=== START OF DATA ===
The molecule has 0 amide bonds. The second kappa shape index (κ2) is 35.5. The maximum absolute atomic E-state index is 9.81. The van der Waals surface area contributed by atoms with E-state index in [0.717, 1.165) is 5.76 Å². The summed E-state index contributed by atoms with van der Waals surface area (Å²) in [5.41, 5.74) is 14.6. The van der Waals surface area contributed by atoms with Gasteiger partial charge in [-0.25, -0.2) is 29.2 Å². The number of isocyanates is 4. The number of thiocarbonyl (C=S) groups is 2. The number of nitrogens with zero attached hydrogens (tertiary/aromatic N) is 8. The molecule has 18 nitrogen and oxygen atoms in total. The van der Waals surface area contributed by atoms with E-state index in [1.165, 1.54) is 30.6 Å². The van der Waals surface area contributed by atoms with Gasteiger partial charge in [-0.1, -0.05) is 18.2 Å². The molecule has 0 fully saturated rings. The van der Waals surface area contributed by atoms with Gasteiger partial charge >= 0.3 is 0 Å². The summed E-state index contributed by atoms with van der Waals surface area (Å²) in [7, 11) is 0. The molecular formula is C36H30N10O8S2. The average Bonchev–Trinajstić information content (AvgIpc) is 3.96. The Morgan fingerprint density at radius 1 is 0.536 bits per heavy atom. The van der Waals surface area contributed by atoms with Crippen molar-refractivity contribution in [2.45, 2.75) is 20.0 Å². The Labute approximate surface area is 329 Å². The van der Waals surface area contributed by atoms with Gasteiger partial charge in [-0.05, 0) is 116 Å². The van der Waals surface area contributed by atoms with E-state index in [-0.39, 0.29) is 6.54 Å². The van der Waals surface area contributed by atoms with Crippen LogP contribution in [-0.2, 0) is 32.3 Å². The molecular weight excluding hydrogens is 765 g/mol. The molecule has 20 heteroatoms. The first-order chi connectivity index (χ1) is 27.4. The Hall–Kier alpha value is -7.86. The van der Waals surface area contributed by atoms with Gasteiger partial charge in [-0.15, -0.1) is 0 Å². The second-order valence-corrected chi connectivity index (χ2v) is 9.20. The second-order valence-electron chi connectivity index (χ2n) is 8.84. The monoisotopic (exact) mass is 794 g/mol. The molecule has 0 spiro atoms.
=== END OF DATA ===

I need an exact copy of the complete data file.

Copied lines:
The molecule has 0 amide bonds. The second kappa shape index (κ2) is 35.5. The maximum absolute atomic E-state index is 9.81. The van der Waals surface area contributed by atoms with E-state index in [0.717, 1.165) is 5.76 Å². The summed E-state index contributed by atoms with van der Waals surface area (Å²) in [5.41, 5.74) is 14.6. The van der Waals surface area contributed by atoms with Gasteiger partial charge in [-0.25, -0.2) is 29.2 Å². The number of isocyanates is 4. The number of thiocarbonyl (C=S) groups is 2. The number of nitrogens with zero attached hydrogens (tertiary/aromatic N) is 8. The molecule has 18 nitrogen and oxygen atoms in total. The van der Waals surface area contributed by atoms with E-state index in [1.165, 1.54) is 30.6 Å². The van der Waals surface area contributed by atoms with Gasteiger partial charge in [-0.1, -0.05) is 18.2 Å². The molecule has 0 fully saturated rings. The van der Waals surface area contributed by atoms with Gasteiger partial charge >= 0.3 is 0 Å². The summed E-state index contributed by atoms with van der Waals surface area (Å²) in [7, 11) is 0. The molecular formula is C36H30N10O8S2. The average Bonchev–Trinajstić information content (AvgIpc) is 3.96. The Morgan fingerprint density at radius 1 is 0.536 bits per heavy atom. The van der Waals surface area contributed by atoms with Crippen molar-refractivity contribution in [2.45, 2.75) is 20.0 Å². The Labute approximate surface area is 329 Å². The van der Waals surface area contributed by atoms with Gasteiger partial charge in [-0.05, 0) is 116 Å². The van der Waals surface area contributed by atoms with E-state index in [-0.39, 0.29) is 6.54 Å². The van der Waals surface area contributed by atoms with Crippen LogP contribution in [-0.2, 0) is 32.3 Å². The molecular weight excluding hydrogens is 765 g/mol. The molecule has 20 heteroatoms. The first-order chi connectivity index (χ1) is 27.4. The Hall–Kier alpha value is -7.86. The van der Waals surface area contributed by atoms with Gasteiger partial charge in [-0.15, -0.1) is 0 Å². The second-order valence-corrected chi connectivity index (χ2v) is 9.20. The second-order valence-electron chi connectivity index (χ2n) is 8.84. The monoisotopic (exact) mass is 794 g/mol. The molecule has 0 spiro atoms.